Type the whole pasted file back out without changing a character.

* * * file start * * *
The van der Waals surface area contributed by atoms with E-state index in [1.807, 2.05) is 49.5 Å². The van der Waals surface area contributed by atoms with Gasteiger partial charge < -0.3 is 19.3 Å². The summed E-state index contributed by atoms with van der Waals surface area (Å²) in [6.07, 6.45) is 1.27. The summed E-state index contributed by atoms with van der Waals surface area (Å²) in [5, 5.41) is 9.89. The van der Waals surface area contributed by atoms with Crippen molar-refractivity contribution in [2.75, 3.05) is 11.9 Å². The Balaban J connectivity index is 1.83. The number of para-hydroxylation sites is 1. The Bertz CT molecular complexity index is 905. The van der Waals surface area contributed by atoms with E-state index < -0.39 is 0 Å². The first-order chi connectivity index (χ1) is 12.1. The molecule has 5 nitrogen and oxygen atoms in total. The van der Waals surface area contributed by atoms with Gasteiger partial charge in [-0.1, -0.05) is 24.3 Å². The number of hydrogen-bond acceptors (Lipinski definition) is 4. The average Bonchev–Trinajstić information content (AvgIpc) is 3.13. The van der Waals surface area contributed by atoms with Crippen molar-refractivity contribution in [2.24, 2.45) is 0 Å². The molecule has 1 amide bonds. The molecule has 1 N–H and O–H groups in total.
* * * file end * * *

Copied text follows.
The van der Waals surface area contributed by atoms with E-state index in [1.807, 2.05) is 49.5 Å². The van der Waals surface area contributed by atoms with Gasteiger partial charge < -0.3 is 19.3 Å². The summed E-state index contributed by atoms with van der Waals surface area (Å²) in [6.07, 6.45) is 1.27. The summed E-state index contributed by atoms with van der Waals surface area (Å²) in [5, 5.41) is 9.89. The van der Waals surface area contributed by atoms with Crippen molar-refractivity contribution in [2.75, 3.05) is 11.9 Å². The Balaban J connectivity index is 1.83. The number of para-hydroxylation sites is 1. The Bertz CT molecular complexity index is 905. The van der Waals surface area contributed by atoms with E-state index < -0.39 is 0 Å². The first-order chi connectivity index (χ1) is 12.1. The molecule has 5 nitrogen and oxygen atoms in total. The van der Waals surface area contributed by atoms with Gasteiger partial charge in [-0.1, -0.05) is 24.3 Å². The number of hydrogen-bond acceptors (Lipinski definition) is 4. The average Bonchev–Trinajstić information content (AvgIpc) is 3.13. The van der Waals surface area contributed by atoms with Crippen molar-refractivity contribution in [2.24, 2.45) is 0 Å². The molecule has 1 amide bonds. The molecule has 1 N–H and O–H groups in total.